Brick and Mortar Food Cart: Pancakes and Waffles for Brunch | Culture & Leisure

The smell of freshly baked waffles or pancakes wafting from the kitchen, the quiet but uplifting music playing softly in the background, and the friendliness of the staff smiling, even though they are wearing face masks, are all features two new brunches in Spokane.

These two places, People’s Waffle and Crepe Café Sisters, recently opened physical restaurants after operating from food trucks during the pandemic.

popular waffle, located at 15 S. Howard St. in downtown Spokane, started as a food truck in August 2020 and was inspired by the Waffle Window in Portland, Oregon, said Alyssa Agee, co-owner of People’s Waffle with her husband Bryan and their business partner, Aaron Hein. When Agee returned from Portland to Spokane, she missed the Waffle Window and found that Spokane had no place like this to fill that craving.

Thus, the idea of ​​People’s Waffle was born. People’s Waffle started out as a food truck and received an overwhelmingly positive response from the community, Agee said. However, she realized in mid-December, while working in the cold-weather food truck, that she wanted People’s Waffle to have a brick-and-mortar restaurant, which was the brainchild of the restaurant.

“The truck was kind of like ‘oh look what happened, the world stopped, maybe we should try to make it mobile, and it worked for us that season,'” said said Agee.

At People’s Waffle, Agee said the Lemon Blueberry Waffle is a favorite sweet waffle, which includes homemade lemon curd, custard and blueberries. On the savory side of the menu, the “South of the Border” waffle and “The Benny,” People’s Waffle’s version of Eggs Benedict, are related, she said.

The space Agee found for People’s Waffle was divided in such a way that it was perfect for a cafe in addition to the restaurant, and People’s Waffle opened in April of this year.

The cafe that inhabits the space, called Emma Rue’s, was an older idea of ​​Agee, her husband and their business partner, where they wanted to have a space that offered coffee, desserts and cocktails in the evening.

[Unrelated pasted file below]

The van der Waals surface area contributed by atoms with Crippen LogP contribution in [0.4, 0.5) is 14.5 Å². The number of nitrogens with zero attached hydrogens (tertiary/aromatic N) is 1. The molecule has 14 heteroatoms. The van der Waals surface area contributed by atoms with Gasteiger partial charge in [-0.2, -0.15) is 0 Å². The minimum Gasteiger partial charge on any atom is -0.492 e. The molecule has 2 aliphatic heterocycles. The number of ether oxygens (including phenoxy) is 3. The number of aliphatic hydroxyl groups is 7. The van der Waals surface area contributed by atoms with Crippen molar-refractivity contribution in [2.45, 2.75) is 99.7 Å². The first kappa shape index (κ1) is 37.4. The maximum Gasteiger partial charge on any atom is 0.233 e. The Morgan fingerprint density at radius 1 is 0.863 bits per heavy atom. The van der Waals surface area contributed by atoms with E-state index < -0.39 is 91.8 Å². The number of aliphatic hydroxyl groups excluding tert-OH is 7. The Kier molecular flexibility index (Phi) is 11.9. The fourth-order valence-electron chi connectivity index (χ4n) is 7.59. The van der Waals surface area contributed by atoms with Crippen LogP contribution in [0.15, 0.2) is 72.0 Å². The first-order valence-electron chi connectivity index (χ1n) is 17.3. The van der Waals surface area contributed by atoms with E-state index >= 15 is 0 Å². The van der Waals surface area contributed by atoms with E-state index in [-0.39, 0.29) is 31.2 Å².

Although Agee has no formal training as a chef, she has always been a home baker, and the waffle recipe for People’s Waffle belongs to Agee’s grandmother. Agee’s background is in marketing and event planning, and she loves implementing new ideas.

“Spokane is such a perfect place, so ripe for new ideas, and we have amazing restaurants and fabulous small businesses, but there’s still so much opportunity, and that’s what’s really exciting about being here. right now is that you can bring a lot of really cool ideas to fruition,” Agee said.

Moving into a traditional restaurant presented its own challenges. There are more moving parts in a brick and mortar than in a food truck, Agee and his co-owners had to figure out how to build a commercial kitchen from scratch and staffing was tough during COVID-19.

For Agee, the most rewarding part of co-ownership of People’s Waffle is the people. She also credits her team and their passion for serving their customers.

“What I love is the joy and the community and the connection that you see,” Agee said. “Food brings us together, so I love being able to witness it in our dining room.”

Another local business that recently opened a physical location is Cafe Sisters Crepe in Kendall shipyards.

Crepe Café Sisters began as a pop-up tent at the Liberty Lake Farmers Market and was originally known as Crepe Café. The mayor of Liberty Lake at the time wanted to be a market vendor and was the first owner of the business. Today, Crepe Café Sisters is co-owned by Ashley Sadaoui and her sister, Jessica Moon, who purchased the business in 2015.

Sadaoui and Moon were the first owners of the business to expand to other farmers’ markets in the region and rebranded the business as Crepe Café Sisters, so customers would associate it with them, Sadaoui said. They purchased the food truck for Crepe Café Sisters in January 2020, which was the perfect time as Crepe Café Sisters was still able to operate during the pandemic.

Neither Sadaoui nor Moon have a culinary background, but they decided to get into the business and see what they could do with it. When it came time to open a brick and mortar cafe, Moon planned the whole layout and they opened the cafe on May 14 this year.

“We both have a kind of entrepreneurial bone in us,” Sadaoui said.

Having her own kitchen and having space to store produce has been a big help, Sadaoui said, although having a food truck is also beneficial as it allows her and her sister , to take their business to where the people are.

At Crepe Café Sisters, the most popular sweet crepes are the “Razzle Dazzle”, with homemade raspberry sauce, and the “Berry Nutty”, with homemade strawberry sauce and Nutella. The most popular savory crepe is “The Pickett,” which includes spinach, feta, fire-roasted tomatoes, pesto, and the option of adding meat, she said. “The Bebe” crepe is also the company’s signature option, which includes homemade lemon curd and blueberries.

For Sadaoui, serving his customers is the best part of Crepe Café Sisters. She also enjoys helping her employees, she said, which was a big part of her motivation to move forward with Crepe Café Sisters.

“I know a lot of people look at Jess and I and we’re young women, like ‘how could you have a business’, so we really like to invest and give back to our employees, and if they have any questions or aspirations , they can always come to us,” Sadaoui said.